Archives of Ask A Scientist!
About "Ask A Scientist!"
On September 17th, 1998 the Ithaca Journal ran its first "Ask A Scientist!" article in which Professor Neil Ashcroft , who was then the director of CCMR, answered the question "What is Jupiter made of?" Since then, we have received over 1,000 questions from students and adults from all over the world. Select questions are answered weekly and published in the Ithaca Journal and on our web site. "Ask A Scientist!" reaches more than 21,000 Central New York residents through the Ithaca Journal and countless others around the world throught the "Ask a Scientist!" web site.
Across disciplines and across the state, from Nobel Prize winning scientist David Lee to notable science education advocate Bill Nye, researchers and scientists have been called on to respond to these questions. For more than seven years, kids - and a few adults - have been submitting their queries to find out the answer to life's everyday questions.
Producers are most commonly organisms, plants and algae that use photosynthesis to convert simple compounds like carbon dioxide and water into the "stuff of life" such as carbohydrates and proteins. Consumers are incapable of this conversion magic; they must obtain their food by eating plants or animals that exist by eating plants. In this sense, the answer to your question seems clear - the Venus flytrap is both a producer and a consumer. As a plant, it produces its body by doing photosynthesis, but it can also supplement its growth by consuming meat. Let's consider this balance between producer and consumer in a bit more detail. Specifically, since it already has the ability to do photosynthesis, what benefit does a Venus flytrap obtain from its carnivorous lifestyle?
One way to approach this question is to look at the natural habitat of the Venus flytrap and its carnivorous relatives. Carnivorous plants are most commonly found in bogs - places where water and sun tend to be plentiful but soil nutrients are scarce. In order to grow, plants need sunlight, water and carbon dioxide, but they also need soil nutrients as sources of nitrogen, phosphorus, iron and other trace compounds for their growth. If these nutrients are in short supply, like in bogs, plant growth is limited.
Carnivorous plants have evolved a way to supplement the meager supply of nutrients available in bog soils by capturing insects and other small prey. In reality, the vast majority of the materials (atoms?) that make up the body of a carnivorous plant are derived from photosynthesis with only small amounts coming from the insects that the plant digested. At the same time, the acquisition of extra nutrients through its carnivorous lifestyle permits the flytrap to carry out significantly more photosynthetic growth than its non-carnivorous neighbors. This permits the flytrap to successfully compete in a habitat where its growth would otherwise be limited. Thus the flytrap is first and foremost a producer, but it can increase its photosynthetic growth through the nutrients it obtains from the prey it captures.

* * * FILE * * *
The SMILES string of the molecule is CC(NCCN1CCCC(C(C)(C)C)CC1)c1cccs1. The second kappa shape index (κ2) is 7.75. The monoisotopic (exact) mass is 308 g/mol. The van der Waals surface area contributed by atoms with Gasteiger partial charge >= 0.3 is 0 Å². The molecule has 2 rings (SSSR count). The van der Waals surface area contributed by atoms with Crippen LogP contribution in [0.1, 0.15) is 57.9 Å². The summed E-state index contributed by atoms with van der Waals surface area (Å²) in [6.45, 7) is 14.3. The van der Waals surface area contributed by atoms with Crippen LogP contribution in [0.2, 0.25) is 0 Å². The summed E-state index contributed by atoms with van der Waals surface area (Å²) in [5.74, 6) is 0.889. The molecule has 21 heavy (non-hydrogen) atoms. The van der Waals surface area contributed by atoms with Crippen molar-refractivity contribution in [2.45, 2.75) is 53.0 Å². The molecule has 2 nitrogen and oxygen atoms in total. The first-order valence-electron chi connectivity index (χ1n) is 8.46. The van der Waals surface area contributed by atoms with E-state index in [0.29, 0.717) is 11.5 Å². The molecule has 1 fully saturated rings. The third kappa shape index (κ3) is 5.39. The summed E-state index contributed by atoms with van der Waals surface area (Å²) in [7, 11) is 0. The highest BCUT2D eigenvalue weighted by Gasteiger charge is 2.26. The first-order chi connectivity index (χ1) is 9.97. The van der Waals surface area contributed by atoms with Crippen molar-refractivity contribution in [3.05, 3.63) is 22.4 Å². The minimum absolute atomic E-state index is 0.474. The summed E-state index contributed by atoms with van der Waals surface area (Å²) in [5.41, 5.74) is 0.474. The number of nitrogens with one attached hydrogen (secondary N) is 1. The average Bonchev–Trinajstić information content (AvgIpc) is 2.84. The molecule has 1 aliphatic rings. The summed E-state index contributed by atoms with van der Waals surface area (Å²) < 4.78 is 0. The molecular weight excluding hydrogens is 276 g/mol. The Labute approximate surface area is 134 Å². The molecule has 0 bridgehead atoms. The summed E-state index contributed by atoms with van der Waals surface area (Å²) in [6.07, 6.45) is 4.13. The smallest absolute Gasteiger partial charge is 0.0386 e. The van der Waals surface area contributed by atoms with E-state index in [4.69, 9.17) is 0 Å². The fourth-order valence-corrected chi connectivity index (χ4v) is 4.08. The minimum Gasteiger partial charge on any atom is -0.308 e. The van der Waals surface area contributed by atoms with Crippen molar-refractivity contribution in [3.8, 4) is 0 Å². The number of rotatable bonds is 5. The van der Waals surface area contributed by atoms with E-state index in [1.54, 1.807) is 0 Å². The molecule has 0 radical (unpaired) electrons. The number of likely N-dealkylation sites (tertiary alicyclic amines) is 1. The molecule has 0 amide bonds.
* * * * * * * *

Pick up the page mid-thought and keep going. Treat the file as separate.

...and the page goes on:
- I would like to know why is it that most people like to finish off a meal with something sweet? Or is it just natural to balance savory and sweet? If so, why not the other way around? Is it purely from the gastronomic angle or that's the way our senses and palate are built?
- Why has no one been able to cultivate truffles? What separates them from other fungi?
- When a hermit crab leaves its shell that is too small, does it wander around without a shell until it finds another one, or does it go around with its shell till it finds a bigger empty one?
- Will your skin change color if you eat enough of a colorful food? (For example, if you eat a lot of carrots, will your skin turn orange?)
- What is the evolutionary reason for abstract thought, art and expression?
- What further advances have scientists at Cornell made in the study of GMO's?
- How are spiders different from insects? How many species of spiders are there? How many different silks are there?
- What is it about the human eye that limits the types of wavelengths in the electromagnetic spectrum that can be seen as visible light? Why are other animals capable of interpreting infrared waves as well?
- We've heard that bats can glide but not soar, and we've also heard that they can't glide or soar... only fly by flapping. Can you clear this up for us? (We're asking because, in the summertime when we look up, we're not always sure whether we're seeing are swallows or bats at dusk, and this would help.)
- Why is it possible for some animals to hear certain frequency pitches of sound and why others can't. What is different about their ears?